The Postal Service needs effective and efficient operations to fulfill its mission of providing prompt, reliable, and affordable mail service to the American public.  The trend of declining productivity in manual mail processing may continue if inefficiencies are not addressed. ... Addressing the issues identified in this report would assist the Postal Service with bringing mail processing facilities below the national average for manual processing productivity up to the national average, increasing efficiency in manual processing operations, and reducing 9.8 million workhours, resulting in savings of about $395.6 million.”


The OIG offered five recommendations to USPS management to address the findings in its report:

  • Direct facility management to review Postal Service productivity data and use it as a tool to monitor efficiency in manual operations as required by Postal Service policy and procedures. 
  • Evaluate current productivity targets for manual operations, properly align them with performance, and communicate those targets to facility management and employees.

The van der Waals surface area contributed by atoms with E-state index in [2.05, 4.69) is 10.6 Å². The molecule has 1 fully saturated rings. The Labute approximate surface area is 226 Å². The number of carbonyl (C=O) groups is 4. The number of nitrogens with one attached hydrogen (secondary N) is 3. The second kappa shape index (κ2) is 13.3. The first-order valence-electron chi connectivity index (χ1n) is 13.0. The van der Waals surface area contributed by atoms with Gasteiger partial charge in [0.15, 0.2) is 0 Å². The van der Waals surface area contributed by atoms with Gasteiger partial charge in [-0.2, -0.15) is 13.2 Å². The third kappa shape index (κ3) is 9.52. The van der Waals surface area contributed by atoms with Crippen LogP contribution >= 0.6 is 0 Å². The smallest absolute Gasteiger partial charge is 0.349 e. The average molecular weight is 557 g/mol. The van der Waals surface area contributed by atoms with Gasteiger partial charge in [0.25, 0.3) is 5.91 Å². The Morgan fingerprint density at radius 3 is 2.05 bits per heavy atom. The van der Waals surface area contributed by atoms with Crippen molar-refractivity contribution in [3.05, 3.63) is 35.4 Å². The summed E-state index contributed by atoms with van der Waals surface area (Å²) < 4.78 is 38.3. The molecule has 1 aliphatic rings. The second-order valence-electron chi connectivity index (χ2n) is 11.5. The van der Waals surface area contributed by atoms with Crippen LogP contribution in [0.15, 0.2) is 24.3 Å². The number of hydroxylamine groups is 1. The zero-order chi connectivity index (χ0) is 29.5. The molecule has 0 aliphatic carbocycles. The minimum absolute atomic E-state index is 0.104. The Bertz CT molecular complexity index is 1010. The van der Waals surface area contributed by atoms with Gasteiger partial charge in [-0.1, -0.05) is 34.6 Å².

• Account for workhours and workload in manual operations in accordance with Postal Service policy. At a minimum, require facility management to:
    • Communicate to employees the importance of changing operations on the time clock and the importance of scanning all packages, via stand up talks and/or communication boards.
    • Place time clocks in areas that are easily accessible when employees change operations and monitor changes daily.
    • Monitor manual package processing operations routinely throughout the day to visually confirm scans occur in each manual process that requires workhours to handle a package.
    • Update manual letter and flat volume estimates yearly to ensure accurate volumes are being recorded.
  • Direct facility management to assign a “gatekeeper” within each manual operation to reduce the volume of mail being processed in manual operations that could be run on mail processing machines.